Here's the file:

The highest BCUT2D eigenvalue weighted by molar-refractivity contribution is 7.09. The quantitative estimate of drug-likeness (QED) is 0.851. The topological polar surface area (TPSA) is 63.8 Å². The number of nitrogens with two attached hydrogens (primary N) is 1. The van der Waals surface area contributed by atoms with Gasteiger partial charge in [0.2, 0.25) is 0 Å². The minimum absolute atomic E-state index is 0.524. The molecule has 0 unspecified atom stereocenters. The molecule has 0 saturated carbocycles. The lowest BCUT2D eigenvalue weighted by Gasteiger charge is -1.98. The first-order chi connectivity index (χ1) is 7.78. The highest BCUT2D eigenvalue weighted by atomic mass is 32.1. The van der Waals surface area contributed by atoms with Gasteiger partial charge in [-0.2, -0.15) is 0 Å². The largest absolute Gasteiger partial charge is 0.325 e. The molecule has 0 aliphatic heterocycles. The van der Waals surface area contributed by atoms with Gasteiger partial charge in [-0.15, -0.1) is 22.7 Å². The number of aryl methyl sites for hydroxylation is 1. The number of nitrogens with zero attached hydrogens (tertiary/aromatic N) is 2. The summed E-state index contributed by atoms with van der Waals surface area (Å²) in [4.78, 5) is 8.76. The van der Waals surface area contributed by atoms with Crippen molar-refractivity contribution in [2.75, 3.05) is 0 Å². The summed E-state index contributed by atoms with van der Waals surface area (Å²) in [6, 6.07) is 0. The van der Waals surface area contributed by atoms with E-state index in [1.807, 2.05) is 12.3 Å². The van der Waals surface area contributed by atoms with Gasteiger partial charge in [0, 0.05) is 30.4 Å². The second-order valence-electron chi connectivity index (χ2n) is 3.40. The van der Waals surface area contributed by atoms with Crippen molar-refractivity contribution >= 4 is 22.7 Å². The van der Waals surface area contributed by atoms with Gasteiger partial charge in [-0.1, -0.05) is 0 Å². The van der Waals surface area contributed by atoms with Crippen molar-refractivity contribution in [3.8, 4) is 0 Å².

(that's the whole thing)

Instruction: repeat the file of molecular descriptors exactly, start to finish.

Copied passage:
The highest BCUT2D eigenvalue weighted by molar-refractivity contribution is 7.09. The quantitative estimate of drug-likeness (QED) is 0.851. The topological polar surface area (TPSA) is 63.8 Å². The number of nitrogens with two attached hydrogens (primary N) is 1. The van der Waals surface area contributed by atoms with Gasteiger partial charge in [0.2, 0.25) is 0 Å². The minimum absolute atomic E-state index is 0.524. The molecule has 0 unspecified atom stereocenters. The molecule has 0 saturated carbocycles. The lowest BCUT2D eigenvalue weighted by Gasteiger charge is -1.98. The first-order chi connectivity index (χ1) is 7.78. The highest BCUT2D eigenvalue weighted by atomic mass is 32.1. The van der Waals surface area contributed by atoms with Gasteiger partial charge in [-0.2, -0.15) is 0 Å². The largest absolute Gasteiger partial charge is 0.325 e. The molecule has 0 aliphatic heterocycles. The van der Waals surface area contributed by atoms with Gasteiger partial charge in [-0.15, -0.1) is 22.7 Å². The number of aryl methyl sites for hydroxylation is 1. The number of nitrogens with zero attached hydrogens (tertiary/aromatic N) is 2. The summed E-state index contributed by atoms with van der Waals surface area (Å²) in [4.78, 5) is 8.76. The van der Waals surface area contributed by atoms with Crippen molar-refractivity contribution in [2.75, 3.05) is 0 Å². The summed E-state index contributed by atoms with van der Waals surface area (Å²) in [6, 6.07) is 0. The van der Waals surface area contributed by atoms with E-state index in [1.807, 2.05) is 12.3 Å². The van der Waals surface area contributed by atoms with Gasteiger partial charge in [0, 0.05) is 30.4 Å². The second-order valence-electron chi connectivity index (χ2n) is 3.40. The van der Waals surface area contributed by atoms with Crippen molar-refractivity contribution >= 4 is 22.7 Å². The van der Waals surface area contributed by atoms with Gasteiger partial charge in [-0.1, -0.05) is 0 Å². The van der Waals surface area contributed by atoms with Crippen molar-refractivity contribution in [3.8, 4) is 0 Å².